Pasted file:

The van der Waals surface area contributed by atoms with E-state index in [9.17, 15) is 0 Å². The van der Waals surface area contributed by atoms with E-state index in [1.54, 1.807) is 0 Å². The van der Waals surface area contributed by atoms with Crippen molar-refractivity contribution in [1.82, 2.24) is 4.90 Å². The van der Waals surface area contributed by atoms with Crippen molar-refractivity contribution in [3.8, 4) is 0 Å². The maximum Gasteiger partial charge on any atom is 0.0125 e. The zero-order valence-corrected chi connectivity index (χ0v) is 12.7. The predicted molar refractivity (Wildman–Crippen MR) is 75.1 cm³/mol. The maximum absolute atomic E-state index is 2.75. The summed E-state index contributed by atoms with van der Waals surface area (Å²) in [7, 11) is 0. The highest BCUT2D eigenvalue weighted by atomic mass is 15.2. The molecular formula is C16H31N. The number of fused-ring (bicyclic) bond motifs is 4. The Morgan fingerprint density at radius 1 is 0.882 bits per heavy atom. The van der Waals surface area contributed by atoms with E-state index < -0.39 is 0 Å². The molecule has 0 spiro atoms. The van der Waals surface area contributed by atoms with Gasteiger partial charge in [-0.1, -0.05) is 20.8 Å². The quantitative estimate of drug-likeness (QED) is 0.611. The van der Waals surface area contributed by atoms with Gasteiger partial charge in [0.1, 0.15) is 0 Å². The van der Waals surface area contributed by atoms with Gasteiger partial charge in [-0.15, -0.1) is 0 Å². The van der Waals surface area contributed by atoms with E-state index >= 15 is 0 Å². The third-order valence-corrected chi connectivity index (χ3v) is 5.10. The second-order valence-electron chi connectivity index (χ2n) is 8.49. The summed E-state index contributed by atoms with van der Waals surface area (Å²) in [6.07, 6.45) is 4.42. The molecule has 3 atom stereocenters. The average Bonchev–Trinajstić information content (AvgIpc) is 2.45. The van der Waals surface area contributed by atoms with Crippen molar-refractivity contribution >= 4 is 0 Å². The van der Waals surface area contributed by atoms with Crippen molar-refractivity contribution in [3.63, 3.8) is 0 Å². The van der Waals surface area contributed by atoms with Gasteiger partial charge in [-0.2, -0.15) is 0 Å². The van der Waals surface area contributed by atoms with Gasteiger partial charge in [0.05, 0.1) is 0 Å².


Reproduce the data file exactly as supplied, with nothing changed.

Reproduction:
The van der Waals surface area contributed by atoms with E-state index in [9.17, 15) is 0 Å². The van der Waals surface area contributed by atoms with E-state index in [1.54, 1.807) is 0 Å². The van der Waals surface area contributed by atoms with Crippen molar-refractivity contribution in [1.82, 2.24) is 4.90 Å². The van der Waals surface area contributed by atoms with Crippen molar-refractivity contribution in [3.8, 4) is 0 Å². The maximum Gasteiger partial charge on any atom is 0.0125 e. The zero-order valence-corrected chi connectivity index (χ0v) is 12.7. The predicted molar refractivity (Wildman–Crippen MR) is 75.1 cm³/mol. The maximum absolute atomic E-state index is 2.75. The summed E-state index contributed by atoms with van der Waals surface area (Å²) in [7, 11) is 0. The highest BCUT2D eigenvalue weighted by atomic mass is 15.2. The molecular formula is C16H31N. The number of fused-ring (bicyclic) bond motifs is 4. The Morgan fingerprint density at radius 1 is 0.882 bits per heavy atom. The van der Waals surface area contributed by atoms with E-state index < -0.39 is 0 Å². The molecule has 0 spiro atoms. The van der Waals surface area contributed by atoms with Gasteiger partial charge in [-0.1, -0.05) is 20.8 Å². The quantitative estimate of drug-likeness (QED) is 0.611. The van der Waals surface area contributed by atoms with Gasteiger partial charge in [0.1, 0.15) is 0 Å². The van der Waals surface area contributed by atoms with Gasteiger partial charge in [-0.15, -0.1) is 0 Å². The van der Waals surface area contributed by atoms with E-state index >= 15 is 0 Å². The third-order valence-corrected chi connectivity index (χ3v) is 5.10. The second-order valence-electron chi connectivity index (χ2n) is 8.49. The summed E-state index contributed by atoms with van der Waals surface area (Å²) in [6.07, 6.45) is 4.42. The molecule has 3 atom stereocenters. The average Bonchev–Trinajstić information content (AvgIpc) is 2.45. The van der Waals surface area contributed by atoms with Crippen molar-refractivity contribution >= 4 is 0 Å². The van der Waals surface area contributed by atoms with Crippen molar-refractivity contribution in [3.63, 3.8) is 0 Å². The van der Waals surface area contributed by atoms with Gasteiger partial charge in [-0.2, -0.15) is 0 Å². The van der Waals surface area contributed by atoms with Gasteiger partial charge in [0.05, 0.1) is 0 Å².